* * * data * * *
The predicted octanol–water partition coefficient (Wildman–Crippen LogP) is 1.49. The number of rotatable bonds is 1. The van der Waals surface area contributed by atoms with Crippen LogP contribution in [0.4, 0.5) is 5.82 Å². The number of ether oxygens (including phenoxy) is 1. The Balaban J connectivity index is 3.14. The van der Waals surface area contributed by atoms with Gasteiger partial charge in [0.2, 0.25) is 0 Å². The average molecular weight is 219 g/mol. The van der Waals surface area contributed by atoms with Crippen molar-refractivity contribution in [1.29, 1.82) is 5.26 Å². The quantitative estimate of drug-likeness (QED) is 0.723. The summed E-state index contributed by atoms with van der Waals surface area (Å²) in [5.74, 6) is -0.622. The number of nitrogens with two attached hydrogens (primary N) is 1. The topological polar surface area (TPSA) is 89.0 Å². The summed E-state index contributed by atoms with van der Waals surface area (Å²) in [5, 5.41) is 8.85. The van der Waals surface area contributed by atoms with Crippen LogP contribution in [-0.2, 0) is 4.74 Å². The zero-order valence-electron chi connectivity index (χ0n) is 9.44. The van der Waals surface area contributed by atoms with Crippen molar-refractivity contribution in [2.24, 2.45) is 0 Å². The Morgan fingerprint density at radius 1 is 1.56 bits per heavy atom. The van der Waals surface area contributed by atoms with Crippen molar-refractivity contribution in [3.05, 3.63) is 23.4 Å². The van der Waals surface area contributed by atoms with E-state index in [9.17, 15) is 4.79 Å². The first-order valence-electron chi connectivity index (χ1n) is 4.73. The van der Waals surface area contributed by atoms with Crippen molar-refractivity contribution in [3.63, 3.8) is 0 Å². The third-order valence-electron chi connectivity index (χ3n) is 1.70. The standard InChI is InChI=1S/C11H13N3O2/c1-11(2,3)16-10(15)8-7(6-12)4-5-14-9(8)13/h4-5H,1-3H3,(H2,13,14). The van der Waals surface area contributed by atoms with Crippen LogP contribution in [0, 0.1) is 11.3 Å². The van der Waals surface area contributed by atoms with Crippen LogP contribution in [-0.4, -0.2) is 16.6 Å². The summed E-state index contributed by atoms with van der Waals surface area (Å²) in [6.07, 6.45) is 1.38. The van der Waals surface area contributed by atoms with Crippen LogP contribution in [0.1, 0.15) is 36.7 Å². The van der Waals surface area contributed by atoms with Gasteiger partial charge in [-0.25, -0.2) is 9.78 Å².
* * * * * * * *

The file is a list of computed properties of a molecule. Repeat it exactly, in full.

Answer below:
The predicted octanol–water partition coefficient (Wildman–Crippen LogP) is 1.49. The number of rotatable bonds is 1. The van der Waals surface area contributed by atoms with Crippen LogP contribution in [0.4, 0.5) is 5.82 Å². The number of ether oxygens (including phenoxy) is 1. The Balaban J connectivity index is 3.14. The van der Waals surface area contributed by atoms with Gasteiger partial charge in [0.2, 0.25) is 0 Å². The average molecular weight is 219 g/mol. The van der Waals surface area contributed by atoms with Crippen molar-refractivity contribution in [1.29, 1.82) is 5.26 Å². The quantitative estimate of drug-likeness (QED) is 0.723. The summed E-state index contributed by atoms with van der Waals surface area (Å²) in [5.74, 6) is -0.622. The number of nitrogens with two attached hydrogens (primary N) is 1. The topological polar surface area (TPSA) is 89.0 Å². The summed E-state index contributed by atoms with van der Waals surface area (Å²) in [5, 5.41) is 8.85. The van der Waals surface area contributed by atoms with Crippen LogP contribution in [-0.2, 0) is 4.74 Å². The zero-order valence-electron chi connectivity index (χ0n) is 9.44. The van der Waals surface area contributed by atoms with Crippen molar-refractivity contribution in [2.24, 2.45) is 0 Å². The Morgan fingerprint density at radius 1 is 1.56 bits per heavy atom. The van der Waals surface area contributed by atoms with Crippen molar-refractivity contribution in [3.05, 3.63) is 23.4 Å². The van der Waals surface area contributed by atoms with E-state index in [9.17, 15) is 4.79 Å². The first-order valence-electron chi connectivity index (χ1n) is 4.73. The van der Waals surface area contributed by atoms with Crippen molar-refractivity contribution in [3.63, 3.8) is 0 Å². The third-order valence-electron chi connectivity index (χ3n) is 1.70. The standard InChI is InChI=1S/C11H13N3O2/c1-11(2,3)16-10(15)8-7(6-12)4-5-14-9(8)13/h4-5H,1-3H3,(H2,13,14). The van der Waals surface area contributed by atoms with Crippen LogP contribution in [0, 0.1) is 11.3 Å². The van der Waals surface area contributed by atoms with Crippen LogP contribution in [-0.4, -0.2) is 16.6 Å². The summed E-state index contributed by atoms with van der Waals surface area (Å²) in [6.07, 6.45) is 1.38. The van der Waals surface area contributed by atoms with Crippen LogP contribution in [0.1, 0.15) is 36.7 Å². The van der Waals surface area contributed by atoms with Gasteiger partial charge in [-0.25, -0.2) is 9.78 Å².